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Emerging Markets Spotlight

The good news from China ... and the bad

  • James Syme

The Chinese economy remains weak but May and June have seen improving data and growing evidence of fiscal and monetary policy support. Data in July and August will be crucial to ascertain whether policymakers can reverse a slowdown that is largely of their own making.

First the good news: credit growth grew by more than expected in May. New social financing was RMB 2.8tn for May, with growth in balances outstanding improving to 10.5% YoY from 10.2% in April. New RMB loans were RMB 1.8tn, again showing acceleration, with growth of 11.0%% YoY from 10.9% in April. In the credit growth mix, government borrowing was the key driver. Government bond issuance was RMB 1.06tn in May, two-thirds of which were local government bonds. Corporate short-term loans increased by RMB 264bn in May and corporate bills financing increased by RMB 713bn. Together, these reflect both increasing fiscal stimulus and growing private sector confidence in the economic outlook.

May and June also saw more signs of direct economic intervention by policymakers: the People’s Bank of China and the banking regulator have repeatedly called for a stabilisation in growth and encouraged financial institutions to boost lending. PBoC Deputy Governor Chen Yulu has said that stabilising economic growth is a top priority and that the central bank will support the weakest sectors, and PBoC Governor Yi Gang met with major financial institutions and called on them to accelerate the delivery of approved loans and to maintain growth in property loans.

There is more good news in terms of some high-frequency indicators: passenger volume in the metro systems of most major cities has recovered to levels seen before the most recent Covid-19 wave. Air travel passenger numbers have also recovered, although not quite to the levels seen before the recent wave. In late June it was about 20% lower, compared to 80% lower in April. Cinema audiences have also bounced back, with 2.5 million visits per day in the last week of June. These activity recoveries have driven improved sentiment in service sectors. Services PMI was 54.3 in June, well into expansionary levels and higher than manufacturing PMI.

Secondly, though, the bad news: in the credit data, household long-term loans continued to decrease, reflecting the ongoing deep contraction in residential property sales. In major cities, home sales contracted by 48% YoY in May, having been down 54% YoY in April. June may have seen some recovery, on the back of significant policy support for the sector: the PBoC has cut mortgage rates by about 60bps and local governments have applied various measures to boost the sector. The June recovery does not yet look like more than the completion of delayed transactions and is nowhere near the bounce-back recovery we saw in mid-2020. Construction starts also remain weak. The consumer also looks in poor shape – retail sales in May were -6.7% YoY (better than -11.1% YoY in April).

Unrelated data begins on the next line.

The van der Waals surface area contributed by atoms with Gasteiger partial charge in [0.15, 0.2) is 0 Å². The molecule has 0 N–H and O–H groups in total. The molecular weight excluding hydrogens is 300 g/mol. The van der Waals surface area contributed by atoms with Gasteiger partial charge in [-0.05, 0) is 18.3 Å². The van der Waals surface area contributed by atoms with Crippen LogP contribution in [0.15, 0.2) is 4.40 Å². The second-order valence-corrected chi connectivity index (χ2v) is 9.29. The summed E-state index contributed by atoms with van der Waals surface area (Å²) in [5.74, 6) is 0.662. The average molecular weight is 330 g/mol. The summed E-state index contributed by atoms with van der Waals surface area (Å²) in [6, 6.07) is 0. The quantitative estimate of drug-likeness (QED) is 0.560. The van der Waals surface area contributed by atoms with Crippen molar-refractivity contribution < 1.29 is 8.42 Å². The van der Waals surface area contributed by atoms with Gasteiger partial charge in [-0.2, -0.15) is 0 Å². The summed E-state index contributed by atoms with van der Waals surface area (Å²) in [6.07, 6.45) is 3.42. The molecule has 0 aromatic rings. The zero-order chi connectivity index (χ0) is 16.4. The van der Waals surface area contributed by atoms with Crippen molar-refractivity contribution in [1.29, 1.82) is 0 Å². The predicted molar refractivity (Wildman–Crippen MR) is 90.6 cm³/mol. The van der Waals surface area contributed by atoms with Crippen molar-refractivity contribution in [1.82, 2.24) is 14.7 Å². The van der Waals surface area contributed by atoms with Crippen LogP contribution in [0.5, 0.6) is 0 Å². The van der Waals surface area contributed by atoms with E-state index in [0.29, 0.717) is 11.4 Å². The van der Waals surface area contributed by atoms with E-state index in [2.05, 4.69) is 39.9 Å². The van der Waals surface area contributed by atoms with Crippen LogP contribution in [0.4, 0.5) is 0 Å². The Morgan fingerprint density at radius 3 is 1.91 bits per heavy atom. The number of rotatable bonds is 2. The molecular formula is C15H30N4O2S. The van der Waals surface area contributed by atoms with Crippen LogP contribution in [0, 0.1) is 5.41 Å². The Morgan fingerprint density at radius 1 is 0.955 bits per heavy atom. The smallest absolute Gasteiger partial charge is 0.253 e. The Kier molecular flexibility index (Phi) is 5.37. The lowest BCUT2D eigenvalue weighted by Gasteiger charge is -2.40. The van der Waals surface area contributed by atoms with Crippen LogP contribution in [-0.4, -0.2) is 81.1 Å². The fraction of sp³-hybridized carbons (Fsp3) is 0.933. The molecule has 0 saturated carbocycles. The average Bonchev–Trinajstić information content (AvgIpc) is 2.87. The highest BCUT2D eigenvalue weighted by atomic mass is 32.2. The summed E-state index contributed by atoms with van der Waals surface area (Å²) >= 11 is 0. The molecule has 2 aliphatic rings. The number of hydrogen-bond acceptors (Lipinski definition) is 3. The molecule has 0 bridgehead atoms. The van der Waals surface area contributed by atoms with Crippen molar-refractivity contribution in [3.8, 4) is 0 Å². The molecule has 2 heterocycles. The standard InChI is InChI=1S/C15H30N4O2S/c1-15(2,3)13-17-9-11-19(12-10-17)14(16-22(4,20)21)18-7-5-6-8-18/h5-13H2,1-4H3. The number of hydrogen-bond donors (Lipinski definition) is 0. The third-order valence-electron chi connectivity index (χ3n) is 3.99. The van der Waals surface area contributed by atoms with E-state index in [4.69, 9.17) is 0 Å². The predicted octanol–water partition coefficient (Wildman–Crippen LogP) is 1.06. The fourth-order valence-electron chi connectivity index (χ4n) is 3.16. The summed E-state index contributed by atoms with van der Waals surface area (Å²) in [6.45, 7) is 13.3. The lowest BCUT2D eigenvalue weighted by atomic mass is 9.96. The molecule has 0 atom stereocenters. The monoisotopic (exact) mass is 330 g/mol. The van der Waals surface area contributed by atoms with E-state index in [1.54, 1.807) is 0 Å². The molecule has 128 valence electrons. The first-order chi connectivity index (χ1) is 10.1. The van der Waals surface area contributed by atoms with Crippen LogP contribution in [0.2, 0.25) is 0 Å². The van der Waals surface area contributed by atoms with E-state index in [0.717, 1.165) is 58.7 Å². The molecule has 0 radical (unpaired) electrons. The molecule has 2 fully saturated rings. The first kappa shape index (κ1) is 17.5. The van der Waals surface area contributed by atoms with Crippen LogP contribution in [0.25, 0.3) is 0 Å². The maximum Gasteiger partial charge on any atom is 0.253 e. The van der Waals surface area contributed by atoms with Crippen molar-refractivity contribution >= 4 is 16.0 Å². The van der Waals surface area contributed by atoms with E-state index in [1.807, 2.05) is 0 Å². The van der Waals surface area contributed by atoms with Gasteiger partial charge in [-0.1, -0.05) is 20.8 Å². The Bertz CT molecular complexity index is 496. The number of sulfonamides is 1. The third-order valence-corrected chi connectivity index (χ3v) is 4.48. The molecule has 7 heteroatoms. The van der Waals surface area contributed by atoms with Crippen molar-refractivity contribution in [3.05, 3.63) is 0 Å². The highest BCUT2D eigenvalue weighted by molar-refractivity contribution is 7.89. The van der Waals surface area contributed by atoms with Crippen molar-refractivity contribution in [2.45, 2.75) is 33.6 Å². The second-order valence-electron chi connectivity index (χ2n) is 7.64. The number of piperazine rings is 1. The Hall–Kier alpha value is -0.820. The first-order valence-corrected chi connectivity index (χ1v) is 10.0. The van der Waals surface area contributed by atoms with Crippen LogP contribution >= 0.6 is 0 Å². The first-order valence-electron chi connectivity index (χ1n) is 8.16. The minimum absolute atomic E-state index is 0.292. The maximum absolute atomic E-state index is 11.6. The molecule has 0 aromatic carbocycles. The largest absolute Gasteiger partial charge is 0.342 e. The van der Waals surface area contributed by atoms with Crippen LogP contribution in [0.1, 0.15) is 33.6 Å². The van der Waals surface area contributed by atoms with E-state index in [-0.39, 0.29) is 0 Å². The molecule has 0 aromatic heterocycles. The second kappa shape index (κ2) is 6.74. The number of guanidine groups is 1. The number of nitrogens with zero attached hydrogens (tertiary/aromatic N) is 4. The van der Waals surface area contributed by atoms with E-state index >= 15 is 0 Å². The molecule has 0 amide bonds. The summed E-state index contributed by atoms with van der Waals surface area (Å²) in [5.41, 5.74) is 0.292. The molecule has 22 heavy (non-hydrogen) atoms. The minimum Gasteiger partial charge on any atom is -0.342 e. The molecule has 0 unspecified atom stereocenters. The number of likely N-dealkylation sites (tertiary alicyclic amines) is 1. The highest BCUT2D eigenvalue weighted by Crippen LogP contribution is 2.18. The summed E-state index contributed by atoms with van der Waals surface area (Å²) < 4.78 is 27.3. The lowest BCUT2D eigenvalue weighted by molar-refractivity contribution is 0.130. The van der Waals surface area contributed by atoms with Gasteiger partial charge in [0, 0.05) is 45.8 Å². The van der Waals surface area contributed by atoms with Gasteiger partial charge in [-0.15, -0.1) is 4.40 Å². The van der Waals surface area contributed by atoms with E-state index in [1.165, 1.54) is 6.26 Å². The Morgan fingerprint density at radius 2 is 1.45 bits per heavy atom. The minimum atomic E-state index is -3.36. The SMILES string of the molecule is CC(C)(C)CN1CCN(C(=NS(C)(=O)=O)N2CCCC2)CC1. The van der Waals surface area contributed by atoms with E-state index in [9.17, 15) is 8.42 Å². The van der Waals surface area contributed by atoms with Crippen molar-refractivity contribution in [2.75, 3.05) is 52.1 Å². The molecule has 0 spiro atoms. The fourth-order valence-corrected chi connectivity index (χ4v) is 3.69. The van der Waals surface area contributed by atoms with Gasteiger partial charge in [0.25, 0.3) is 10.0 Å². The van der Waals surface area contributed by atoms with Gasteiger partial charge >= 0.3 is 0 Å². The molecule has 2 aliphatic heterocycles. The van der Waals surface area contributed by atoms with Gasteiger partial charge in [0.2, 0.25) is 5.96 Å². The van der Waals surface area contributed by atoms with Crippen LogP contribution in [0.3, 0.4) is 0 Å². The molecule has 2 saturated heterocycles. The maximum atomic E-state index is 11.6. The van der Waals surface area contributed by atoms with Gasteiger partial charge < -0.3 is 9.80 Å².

With the Chinese government having got on top of this most recent wave, some recovery is evident. However, to turn more positive, we need to see either much more assertive fiscal and monetary policy driving growth, or a strong recovery in the property sector, or the kinds of vaccination coverage that will allow China to move on from its current zero-Covid policies. We continue to monitor Chinese data closely, looking for signs of a further positive shift, but in its absence, we remain underweight Chinese equities and defensively positioned within our Chinese sub-portfolio.

All data J O Hambro or Bloomberg unless otherwise stated. 

James Syme is Senior Fund Manager on the JOHCM Global Emerging Markets Opportunities Fund. For more information click here.

Disclaimer

The information provided on this webpage is for professional advisers only. The value of an investment and the income from it can go down as well as up and investors may not get back the amount invested. This may be partly the result of exchange rate fluctuations in investments which have an exposure to foreign currencies. You should be aware that past performance is no guarantee of future performance.

Investors should note that this strategy invests in emerging markets and such investments may carry risks with failed or delayed settlement and with registration and custody of securities. Companies in emerging markets may not be subject to accounting, auditing and financial reporting standards or be subject to the same level of government supervision and regulation as in more developed markets. Government involvement in the economy may affect the value of investments in certain emerging markets and the risk of political instability may be high. The reliability of trading and settlement systems in some emerging markets may not be equal to that available in more developed markets which may result in problems in realising investments. Lack of liquidity and efficiency in certain of the stock markets or foreign exchange markets in certain emerging markets may mean that from time to time the Investment Manager may experience difficulty in purchasing or selling holdings of securities. Furthermore, due to local postal and banking systems, no guarantee can be given that all entitlements attaching to quoted and over-the counter traded securities acquired by this strategy, including those related to dividends, can be realised.

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